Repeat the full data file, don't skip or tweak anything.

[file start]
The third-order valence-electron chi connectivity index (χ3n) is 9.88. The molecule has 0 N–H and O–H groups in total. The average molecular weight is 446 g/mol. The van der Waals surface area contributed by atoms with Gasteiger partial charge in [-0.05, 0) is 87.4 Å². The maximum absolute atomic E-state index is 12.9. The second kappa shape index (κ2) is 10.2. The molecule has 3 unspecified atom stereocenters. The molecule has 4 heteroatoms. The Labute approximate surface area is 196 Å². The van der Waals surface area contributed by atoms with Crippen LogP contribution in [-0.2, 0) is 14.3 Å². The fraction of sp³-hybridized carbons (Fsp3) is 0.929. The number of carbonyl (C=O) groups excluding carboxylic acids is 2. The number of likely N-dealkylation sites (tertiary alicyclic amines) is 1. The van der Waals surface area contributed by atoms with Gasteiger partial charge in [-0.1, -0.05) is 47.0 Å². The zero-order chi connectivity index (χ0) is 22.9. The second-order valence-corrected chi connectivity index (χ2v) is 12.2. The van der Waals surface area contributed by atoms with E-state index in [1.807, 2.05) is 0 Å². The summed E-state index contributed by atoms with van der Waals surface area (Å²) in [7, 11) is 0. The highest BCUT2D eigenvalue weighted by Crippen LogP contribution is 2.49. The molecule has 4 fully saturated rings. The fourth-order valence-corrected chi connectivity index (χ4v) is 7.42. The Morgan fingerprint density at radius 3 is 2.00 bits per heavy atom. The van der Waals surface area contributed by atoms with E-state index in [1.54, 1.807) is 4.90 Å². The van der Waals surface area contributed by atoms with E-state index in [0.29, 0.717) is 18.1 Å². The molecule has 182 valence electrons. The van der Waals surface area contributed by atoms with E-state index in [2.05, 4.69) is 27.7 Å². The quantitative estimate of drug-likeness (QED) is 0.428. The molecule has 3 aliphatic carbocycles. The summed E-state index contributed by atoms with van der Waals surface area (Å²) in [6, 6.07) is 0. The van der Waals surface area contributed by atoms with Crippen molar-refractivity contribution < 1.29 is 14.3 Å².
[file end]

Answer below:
The third-order valence-electron chi connectivity index (χ3n) is 9.88. The molecule has 0 N–H and O–H groups in total. The average molecular weight is 446 g/mol. The van der Waals surface area contributed by atoms with Gasteiger partial charge in [-0.05, 0) is 87.4 Å². The maximum absolute atomic E-state index is 12.9. The second kappa shape index (κ2) is 10.2. The molecule has 3 unspecified atom stereocenters. The molecule has 4 heteroatoms. The Labute approximate surface area is 196 Å². The van der Waals surface area contributed by atoms with Crippen LogP contribution in [-0.2, 0) is 14.3 Å². The fraction of sp³-hybridized carbons (Fsp3) is 0.929. The number of carbonyl (C=O) groups excluding carboxylic acids is 2. The number of likely N-dealkylation sites (tertiary alicyclic amines) is 1. The van der Waals surface area contributed by atoms with Gasteiger partial charge in [-0.1, -0.05) is 47.0 Å². The zero-order chi connectivity index (χ0) is 22.9. The second-order valence-corrected chi connectivity index (χ2v) is 12.2. The van der Waals surface area contributed by atoms with E-state index in [1.807, 2.05) is 0 Å². The summed E-state index contributed by atoms with van der Waals surface area (Å²) in [7, 11) is 0. The highest BCUT2D eigenvalue weighted by Crippen LogP contribution is 2.49. The molecule has 4 fully saturated rings. The fourth-order valence-corrected chi connectivity index (χ4v) is 7.42. The Morgan fingerprint density at radius 3 is 2.00 bits per heavy atom. The van der Waals surface area contributed by atoms with E-state index in [1.54, 1.807) is 4.90 Å². The van der Waals surface area contributed by atoms with E-state index in [0.29, 0.717) is 18.1 Å². The molecule has 182 valence electrons. The van der Waals surface area contributed by atoms with E-state index in [2.05, 4.69) is 27.7 Å². The quantitative estimate of drug-likeness (QED) is 0.428. The molecule has 3 aliphatic carbocycles. The summed E-state index contributed by atoms with van der Waals surface area (Å²) in [6, 6.07) is 0. The van der Waals surface area contributed by atoms with Crippen molar-refractivity contribution < 1.29 is 14.3 Å².